Monthly Archives: December 2017

It is not going to be easy in Catalonia

I don’t think anyone can deny that the left did badly in the Catalonian elections. Regardless of their views on independence, organisations on the left did not do well.

The vote of the realignment of Podemos after its split, Catalunya en Comú Podem (CCP), went down slightly from 8.9% to 7.4%.

The CCP has a ‘third camp’ opposition to the 2 larger nationalist blocs and opposed both direct rule and independence prior to a full referendum. It advocated an anti-austerity government pulling in both parties from independence left (CUP and ERC) and from the anti-independence left the PSC (Socialist Party). The problem is that some of these parties (ERC and PSC) are not only weakly anti-austerity but also fiercely hostile to each other.

Many on the left with illusions in nationalism have looked with great hope on CUP – the pro-independence group to which the former Podemos leader Fachin recently defected. CUP has novel democratic structures and hostility to conventional politicians. It can claim with some justification to be the activist core of opposition to the police repression during and since the October 1st referendum. But the CUP lost even more votes – going down from 8.2% to 4.5%.

Other than the the Spanish government party the people’s Party (PP), the vote of all right wing parties increased.

Most notably the home grown, fiercely Spanish nationalist and right wing party, the Citizens Party, growing from 17% in 2015 to now be Catalonia’s largest party at 25.4%

The total vote of all independence parties was less than 50% – going down slightly from 48.8% to 48.5%.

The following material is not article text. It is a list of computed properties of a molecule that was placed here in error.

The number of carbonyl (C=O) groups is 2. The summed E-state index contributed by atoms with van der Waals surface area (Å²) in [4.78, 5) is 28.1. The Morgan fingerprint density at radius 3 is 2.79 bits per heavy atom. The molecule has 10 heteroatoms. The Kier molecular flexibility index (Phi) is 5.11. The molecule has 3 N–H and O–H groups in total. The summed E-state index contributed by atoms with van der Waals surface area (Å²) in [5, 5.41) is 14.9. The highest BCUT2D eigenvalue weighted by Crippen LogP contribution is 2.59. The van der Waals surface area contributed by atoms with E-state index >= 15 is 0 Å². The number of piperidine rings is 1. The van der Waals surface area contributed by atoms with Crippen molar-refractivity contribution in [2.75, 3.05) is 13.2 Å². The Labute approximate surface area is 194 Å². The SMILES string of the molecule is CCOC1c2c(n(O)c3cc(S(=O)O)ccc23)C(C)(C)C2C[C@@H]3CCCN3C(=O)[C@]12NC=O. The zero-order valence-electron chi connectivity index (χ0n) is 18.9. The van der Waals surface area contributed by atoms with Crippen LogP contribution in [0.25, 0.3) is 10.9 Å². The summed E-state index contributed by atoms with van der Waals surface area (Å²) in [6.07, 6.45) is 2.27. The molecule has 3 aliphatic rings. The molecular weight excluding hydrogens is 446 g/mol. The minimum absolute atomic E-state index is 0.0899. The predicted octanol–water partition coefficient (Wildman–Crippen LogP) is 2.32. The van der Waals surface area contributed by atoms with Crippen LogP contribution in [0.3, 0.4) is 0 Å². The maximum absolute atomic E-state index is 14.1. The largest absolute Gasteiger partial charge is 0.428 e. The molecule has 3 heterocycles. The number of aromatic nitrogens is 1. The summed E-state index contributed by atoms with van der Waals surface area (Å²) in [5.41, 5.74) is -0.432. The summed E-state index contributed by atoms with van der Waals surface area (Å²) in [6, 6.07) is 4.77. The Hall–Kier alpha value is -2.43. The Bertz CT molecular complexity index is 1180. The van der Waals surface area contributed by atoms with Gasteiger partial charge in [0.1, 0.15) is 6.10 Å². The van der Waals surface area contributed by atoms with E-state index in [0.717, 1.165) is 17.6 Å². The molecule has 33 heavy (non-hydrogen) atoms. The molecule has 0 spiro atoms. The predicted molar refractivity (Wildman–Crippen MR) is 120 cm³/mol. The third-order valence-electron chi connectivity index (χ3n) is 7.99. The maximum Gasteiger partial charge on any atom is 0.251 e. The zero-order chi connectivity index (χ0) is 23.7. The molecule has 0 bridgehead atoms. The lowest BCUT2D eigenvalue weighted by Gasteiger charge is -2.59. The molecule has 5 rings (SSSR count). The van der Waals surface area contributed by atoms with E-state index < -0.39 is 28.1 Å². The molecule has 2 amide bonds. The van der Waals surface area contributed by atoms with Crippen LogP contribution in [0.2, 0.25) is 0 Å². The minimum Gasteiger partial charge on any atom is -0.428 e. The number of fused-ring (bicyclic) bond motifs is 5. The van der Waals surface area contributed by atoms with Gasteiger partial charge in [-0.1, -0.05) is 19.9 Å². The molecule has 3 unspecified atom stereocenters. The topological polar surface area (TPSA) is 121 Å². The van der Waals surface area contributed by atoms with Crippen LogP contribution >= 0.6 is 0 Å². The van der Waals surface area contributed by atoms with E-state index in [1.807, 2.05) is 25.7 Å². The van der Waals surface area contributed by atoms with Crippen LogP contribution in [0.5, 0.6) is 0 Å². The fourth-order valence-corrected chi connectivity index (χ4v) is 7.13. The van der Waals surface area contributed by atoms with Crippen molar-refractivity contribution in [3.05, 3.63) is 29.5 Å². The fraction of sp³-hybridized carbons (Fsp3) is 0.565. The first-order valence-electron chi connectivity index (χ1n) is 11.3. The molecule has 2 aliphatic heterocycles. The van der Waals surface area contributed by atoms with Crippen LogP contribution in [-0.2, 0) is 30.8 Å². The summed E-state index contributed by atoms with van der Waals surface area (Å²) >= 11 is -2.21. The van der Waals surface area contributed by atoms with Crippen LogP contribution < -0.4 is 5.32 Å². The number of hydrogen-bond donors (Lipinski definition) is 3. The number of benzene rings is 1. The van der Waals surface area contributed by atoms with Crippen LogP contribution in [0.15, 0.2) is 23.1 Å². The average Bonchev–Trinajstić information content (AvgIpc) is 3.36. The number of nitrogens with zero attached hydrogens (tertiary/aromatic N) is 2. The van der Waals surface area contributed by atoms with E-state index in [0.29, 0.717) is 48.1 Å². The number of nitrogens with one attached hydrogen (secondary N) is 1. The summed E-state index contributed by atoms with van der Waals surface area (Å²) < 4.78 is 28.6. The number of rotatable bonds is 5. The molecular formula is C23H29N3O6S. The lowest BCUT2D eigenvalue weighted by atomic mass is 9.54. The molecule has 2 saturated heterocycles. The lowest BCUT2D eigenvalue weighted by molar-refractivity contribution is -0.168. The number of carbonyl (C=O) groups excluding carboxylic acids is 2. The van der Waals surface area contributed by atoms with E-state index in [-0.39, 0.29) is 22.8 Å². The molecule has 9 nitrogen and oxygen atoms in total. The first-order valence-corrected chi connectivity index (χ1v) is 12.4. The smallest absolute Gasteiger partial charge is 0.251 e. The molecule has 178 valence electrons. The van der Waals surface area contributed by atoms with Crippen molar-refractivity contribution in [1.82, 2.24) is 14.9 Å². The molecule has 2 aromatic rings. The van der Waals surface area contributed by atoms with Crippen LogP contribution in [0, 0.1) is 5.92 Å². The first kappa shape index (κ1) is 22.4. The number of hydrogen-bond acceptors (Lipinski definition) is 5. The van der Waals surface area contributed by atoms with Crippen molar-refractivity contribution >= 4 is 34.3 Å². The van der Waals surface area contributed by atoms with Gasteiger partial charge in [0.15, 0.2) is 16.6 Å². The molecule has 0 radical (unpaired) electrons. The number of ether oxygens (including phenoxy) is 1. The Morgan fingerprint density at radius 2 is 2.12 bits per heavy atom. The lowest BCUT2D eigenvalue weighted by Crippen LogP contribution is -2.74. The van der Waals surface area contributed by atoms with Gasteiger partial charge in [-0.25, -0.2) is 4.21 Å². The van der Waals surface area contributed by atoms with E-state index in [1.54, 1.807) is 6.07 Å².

The loss of  support of the Spanish government party, the PP, can only be celebrated. It will create difficulties for them invoking direct rule. But should the new pro-independence Catalan Government declare that their October declaration of Independence stands, the Citizens Party are likely to demand Rajoy re-establishes direct rule.

Direct rule will lead to continuing repression on pro-independence politicians and people.

But if the Catalan government redeclares independence, that  will lead to dissent in the urban areas of Barcelona and Tarragon. There are large numbers of migrants from elsewhere in Spain in those areas and in them independence parties polled well under 50%.

One might hope that the Catalan government will concede a proper legal referendum and start talking about class issues with non-Catalan speaking minorities, give guarantees of their rights should independence proceed etc. But that is unlikely.

The CCP’s hope that the leaders of the PSC, ERC even the CUP could be pulled into an anti-austerity bloc was fairly naive. But hopefully the voters of those parties may balk at possible aggressive nationalist rivalries that may grow.

But is not going to be easy over the next months.